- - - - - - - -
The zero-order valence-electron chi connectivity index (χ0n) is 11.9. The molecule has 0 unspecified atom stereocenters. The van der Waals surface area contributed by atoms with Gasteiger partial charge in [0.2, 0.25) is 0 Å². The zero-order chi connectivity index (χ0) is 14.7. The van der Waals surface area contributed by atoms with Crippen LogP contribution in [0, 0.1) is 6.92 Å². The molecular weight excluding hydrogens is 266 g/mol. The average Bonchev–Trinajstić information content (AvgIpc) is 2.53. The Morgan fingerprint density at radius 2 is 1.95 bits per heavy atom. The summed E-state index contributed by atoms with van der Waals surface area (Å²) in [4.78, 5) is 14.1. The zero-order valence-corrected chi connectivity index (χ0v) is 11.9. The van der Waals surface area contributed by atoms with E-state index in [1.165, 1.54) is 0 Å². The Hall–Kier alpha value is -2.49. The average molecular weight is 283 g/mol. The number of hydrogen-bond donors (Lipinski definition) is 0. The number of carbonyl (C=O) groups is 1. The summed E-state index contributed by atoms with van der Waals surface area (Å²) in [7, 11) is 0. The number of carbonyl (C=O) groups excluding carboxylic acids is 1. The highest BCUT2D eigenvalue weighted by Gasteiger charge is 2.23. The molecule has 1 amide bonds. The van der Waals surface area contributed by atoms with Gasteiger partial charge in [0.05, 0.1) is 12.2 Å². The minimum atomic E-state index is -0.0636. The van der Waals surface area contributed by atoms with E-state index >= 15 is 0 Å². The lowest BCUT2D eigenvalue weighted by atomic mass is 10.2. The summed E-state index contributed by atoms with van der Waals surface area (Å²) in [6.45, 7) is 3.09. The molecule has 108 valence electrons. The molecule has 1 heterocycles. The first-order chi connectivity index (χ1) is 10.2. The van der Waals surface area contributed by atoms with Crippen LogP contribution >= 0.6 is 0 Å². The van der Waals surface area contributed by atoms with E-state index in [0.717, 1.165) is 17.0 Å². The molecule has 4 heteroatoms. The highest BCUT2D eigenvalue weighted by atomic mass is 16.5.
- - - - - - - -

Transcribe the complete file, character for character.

The zero-order valence-electron chi connectivity index (χ0n) is 11.9. The molecule has 0 unspecified atom stereocenters. The van der Waals surface area contributed by atoms with Gasteiger partial charge in [0.2, 0.25) is 0 Å². The zero-order chi connectivity index (χ0) is 14.7. The van der Waals surface area contributed by atoms with Crippen LogP contribution in [0, 0.1) is 6.92 Å². The molecular weight excluding hydrogens is 266 g/mol. The average Bonchev–Trinajstić information content (AvgIpc) is 2.53. The Morgan fingerprint density at radius 2 is 1.95 bits per heavy atom. The summed E-state index contributed by atoms with van der Waals surface area (Å²) in [4.78, 5) is 14.1. The zero-order valence-corrected chi connectivity index (χ0v) is 11.9. The van der Waals surface area contributed by atoms with E-state index in [1.165, 1.54) is 0 Å². The Hall–Kier alpha value is -2.49. The average molecular weight is 283 g/mol. The number of hydrogen-bond donors (Lipinski definition) is 0. The number of carbonyl (C=O) groups is 1. The summed E-state index contributed by atoms with van der Waals surface area (Å²) in [7, 11) is 0. The number of carbonyl (C=O) groups excluding carboxylic acids is 1. The highest BCUT2D eigenvalue weighted by Gasteiger charge is 2.23. The molecule has 1 amide bonds. The van der Waals surface area contributed by atoms with Gasteiger partial charge in [0.05, 0.1) is 12.2 Å². The minimum atomic E-state index is -0.0636. The van der Waals surface area contributed by atoms with E-state index >= 15 is 0 Å². The lowest BCUT2D eigenvalue weighted by atomic mass is 10.2. The summed E-state index contributed by atoms with van der Waals surface area (Å²) in [6.45, 7) is 3.09. The molecule has 108 valence electrons. The molecule has 1 heterocycles. The first-order chi connectivity index (χ1) is 10.2. The van der Waals surface area contributed by atoms with Crippen LogP contribution >= 0.6 is 0 Å². The van der Waals surface area contributed by atoms with E-state index in [0.717, 1.165) is 17.0 Å². The molecule has 4 heteroatoms. The highest BCUT2D eigenvalue weighted by atomic mass is 16.5.